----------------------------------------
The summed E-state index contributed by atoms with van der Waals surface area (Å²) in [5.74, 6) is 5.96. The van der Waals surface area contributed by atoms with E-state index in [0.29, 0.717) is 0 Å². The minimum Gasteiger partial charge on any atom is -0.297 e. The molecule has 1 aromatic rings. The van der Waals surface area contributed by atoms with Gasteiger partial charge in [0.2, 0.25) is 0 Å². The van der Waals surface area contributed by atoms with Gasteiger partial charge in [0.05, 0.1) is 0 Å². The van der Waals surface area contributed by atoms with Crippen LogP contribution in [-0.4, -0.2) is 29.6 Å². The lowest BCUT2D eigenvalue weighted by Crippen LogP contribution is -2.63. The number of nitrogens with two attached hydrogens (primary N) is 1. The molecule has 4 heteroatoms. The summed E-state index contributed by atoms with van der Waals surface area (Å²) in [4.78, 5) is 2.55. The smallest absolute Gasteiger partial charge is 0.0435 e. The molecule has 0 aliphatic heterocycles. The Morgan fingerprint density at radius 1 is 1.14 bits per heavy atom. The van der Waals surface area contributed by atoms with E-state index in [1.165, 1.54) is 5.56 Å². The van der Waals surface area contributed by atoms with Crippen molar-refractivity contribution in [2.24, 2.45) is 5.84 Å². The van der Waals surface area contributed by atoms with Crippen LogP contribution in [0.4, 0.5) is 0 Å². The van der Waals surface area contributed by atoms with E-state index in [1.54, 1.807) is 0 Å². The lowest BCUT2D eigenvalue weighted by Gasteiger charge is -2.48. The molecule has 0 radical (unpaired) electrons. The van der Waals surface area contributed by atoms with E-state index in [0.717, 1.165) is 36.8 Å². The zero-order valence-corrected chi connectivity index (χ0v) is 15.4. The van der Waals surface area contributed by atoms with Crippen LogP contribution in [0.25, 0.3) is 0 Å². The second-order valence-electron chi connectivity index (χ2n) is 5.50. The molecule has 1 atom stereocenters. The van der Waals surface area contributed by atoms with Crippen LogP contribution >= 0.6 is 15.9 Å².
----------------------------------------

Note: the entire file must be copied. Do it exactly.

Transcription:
The summed E-state index contributed by atoms with van der Waals surface area (Å²) in [5.74, 6) is 5.96. The van der Waals surface area contributed by atoms with E-state index in [0.29, 0.717) is 0 Å². The minimum Gasteiger partial charge on any atom is -0.297 e. The molecule has 1 aromatic rings. The van der Waals surface area contributed by atoms with Gasteiger partial charge in [0.2, 0.25) is 0 Å². The van der Waals surface area contributed by atoms with Gasteiger partial charge in [0.05, 0.1) is 0 Å². The van der Waals surface area contributed by atoms with Crippen LogP contribution in [-0.4, -0.2) is 29.6 Å². The lowest BCUT2D eigenvalue weighted by Crippen LogP contribution is -2.63. The number of nitrogens with two attached hydrogens (primary N) is 1. The molecule has 4 heteroatoms. The summed E-state index contributed by atoms with van der Waals surface area (Å²) in [4.78, 5) is 2.55. The smallest absolute Gasteiger partial charge is 0.0435 e. The molecule has 0 aliphatic heterocycles. The Morgan fingerprint density at radius 1 is 1.14 bits per heavy atom. The van der Waals surface area contributed by atoms with E-state index in [1.165, 1.54) is 5.56 Å². The van der Waals surface area contributed by atoms with Crippen molar-refractivity contribution in [2.24, 2.45) is 5.84 Å². The van der Waals surface area contributed by atoms with Crippen LogP contribution in [0.4, 0.5) is 0 Å². The van der Waals surface area contributed by atoms with E-state index in [1.54, 1.807) is 0 Å². The lowest BCUT2D eigenvalue weighted by Gasteiger charge is -2.48. The molecule has 0 radical (unpaired) electrons. The van der Waals surface area contributed by atoms with E-state index in [0.717, 1.165) is 36.8 Å². The zero-order valence-corrected chi connectivity index (χ0v) is 15.4. The van der Waals surface area contributed by atoms with Crippen LogP contribution in [0.25, 0.3) is 0 Å². The second-order valence-electron chi connectivity index (χ2n) is 5.50. The molecule has 1 atom stereocenters. The van der Waals surface area contributed by atoms with Crippen LogP contribution >= 0.6 is 15.9 Å².